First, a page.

Arts & Culture

Arts and culture

Beds are already full at the Open Door Mission

Oct 18, 2018

The Open Door Mission is gearing up for what promises to be a very busy winter season.

That's the word from Executive Director Anna Valeria-Iseman, who says the shelter has been unexpectedly full this fall.

"Which is actually not consistent with years previous, so that's a little bit of an alarm to us that we're going to have a really, really busy winter.  So we are doing what we can, we're staffing up, we're making sure that we have enough people on during the day as well as overnight," she said.

Caitlin Whyte / WXXI News

A ceremony commemorated the 100th anniversary of David Hochstein’s death Monday morning.

David Hochstein was born in 1892, later graduating from East High. He then got his masters in Europe with the help of George Eastman, and went on to play stages around the world, including Carnegie Hall.

Richard Brookins died last Thursday at the age of 96.  He was a WWII veteran but his impact as a soldier is perhaps best known for the impromptu decision to have him dress up as Saint Nicholas on December 5th, 1944, bring smiles to the children of the small Luxembourg Town of Wiltz.

Memorial Art Gallery

The Memorial Art Gallery already has three Monet’s, and one of those paintings relates to the series the famed French impressionist did of Waterloo Bridge over a period of years. And now, the MAG has seven more Waterloo Bridge paintings on loan for an exhibition that opened last weekend.

MAG Director Jonathan Binstock says the Waterloo Bridge series really offers museum patrons a firsthand experience of what impressionism is all about.

“What it affords is this opportunity to really get into Monet’s most important contribution, which is his understanding of and ability to render light and atmosphere. Monet was an impressionist; he was interested in the effect of light on the atmosphere," Binstock told WXXI News.

Michael Benson refuses to concede defeat in a series of unsolved, half-century-old crimes – Rochester’s infamous Double Initial Murders.

“A fresh angle came up last week,” Benson says. “Life got exciting for a few days.”

Caitlin Whyte / WXXI News

The Landmark Society of Western New York on Tuesday announced its Five to Revive, a list that calls attention to historical properties and resources in the region that need investments.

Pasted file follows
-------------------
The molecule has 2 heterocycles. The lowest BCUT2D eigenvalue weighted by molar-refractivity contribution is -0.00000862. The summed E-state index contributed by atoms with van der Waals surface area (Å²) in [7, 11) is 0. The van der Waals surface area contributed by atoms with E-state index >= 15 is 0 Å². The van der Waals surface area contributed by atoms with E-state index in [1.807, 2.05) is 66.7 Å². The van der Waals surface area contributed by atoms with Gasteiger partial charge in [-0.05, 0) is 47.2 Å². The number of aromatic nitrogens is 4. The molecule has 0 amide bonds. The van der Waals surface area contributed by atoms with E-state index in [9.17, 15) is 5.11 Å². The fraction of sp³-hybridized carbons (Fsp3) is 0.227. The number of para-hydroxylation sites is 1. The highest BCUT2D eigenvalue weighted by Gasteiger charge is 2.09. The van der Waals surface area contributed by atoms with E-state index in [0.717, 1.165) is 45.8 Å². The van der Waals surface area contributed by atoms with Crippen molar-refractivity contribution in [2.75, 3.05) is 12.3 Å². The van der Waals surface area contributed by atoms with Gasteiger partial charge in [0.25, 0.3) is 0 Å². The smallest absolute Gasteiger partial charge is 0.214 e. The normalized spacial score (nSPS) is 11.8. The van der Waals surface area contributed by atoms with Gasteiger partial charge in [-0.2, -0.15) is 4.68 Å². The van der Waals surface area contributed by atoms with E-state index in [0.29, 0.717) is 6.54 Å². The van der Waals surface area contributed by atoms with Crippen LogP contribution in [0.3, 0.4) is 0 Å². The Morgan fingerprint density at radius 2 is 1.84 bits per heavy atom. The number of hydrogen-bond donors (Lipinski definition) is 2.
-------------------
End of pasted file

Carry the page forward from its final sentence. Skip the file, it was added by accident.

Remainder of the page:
Tom Castelein is the president of the board of trustees for the Landmark Society and kicked off the announcement.

"The most effective strategy to preserve a historic resource is to infuse them with a current purpose. Its care then becomes self-sustaining, and through thoughtful redevelopment, preservation becomes economic development with catalytic impact."

Randy Gorbman / WXXI News

A dozen or so people gather in a rehearsal space at the Eastman Community Music School, near the corner of East Avenue and Gibbs Street. They are playing an instrument called the hammered dulcimer, which requires the use of small sticks or hammers to ping against the strings of an instrument which was developed hundreds of years ago.

But except for their teacher, Mitzie Collins, most of these students are not professional musicians, nor do they plan to pursue that career.

As Collins explained, they are just taking her lessons on the instrument because it’s enjoyable. 

“I love adult learners, because they’re not doing it to make anybody happy but them. I would say a certain number of my adult students have wanted to play an instrument but just time and money and things never made that possible.”


RIT has completed another one of its “Big Shot” photographs, with the latest venue in Western New York.

On Saturday night, about 825 volunteers including 72 RIT students and 100 alumni traveled to Old Fort Niagara in Youngstown, New York.

All of those people were needed to provide the primary light source for the Big Shot image while RIT photographers shot an extended exposure of the historic site.


The number of calls to Restore Sexual Assault Services in Rochester has been on the increase in recent days, leading up to Thursday's emotional testimony from Supreme Court nominee Brett Kavanaugh, and Christine Blasey Ford, the woman who accuses him of sexually assaulting her while they were in high school.

Kavanaugh adamantly denied the allegations.

Director of Education and Outreach for Restore, Mary Jo Marino, says there has been a noticeable increase in the number of people contacting her organization.

The National Women’s Hall of Fame is looking to rehabilitate the 1844 Seneca Knitting Mill into its new home, and it’s hoping to win a grant to help with the costs.

The Hall of Fame is one of 20 finalists in the Partners in Preservation grant program, a collaboration among the National Trust for Historic Preservation, Main Street America, and American Express. The program will grant a total of $2 million according to the results of a public vote that is taking place at www.voteyourmainstreet.org.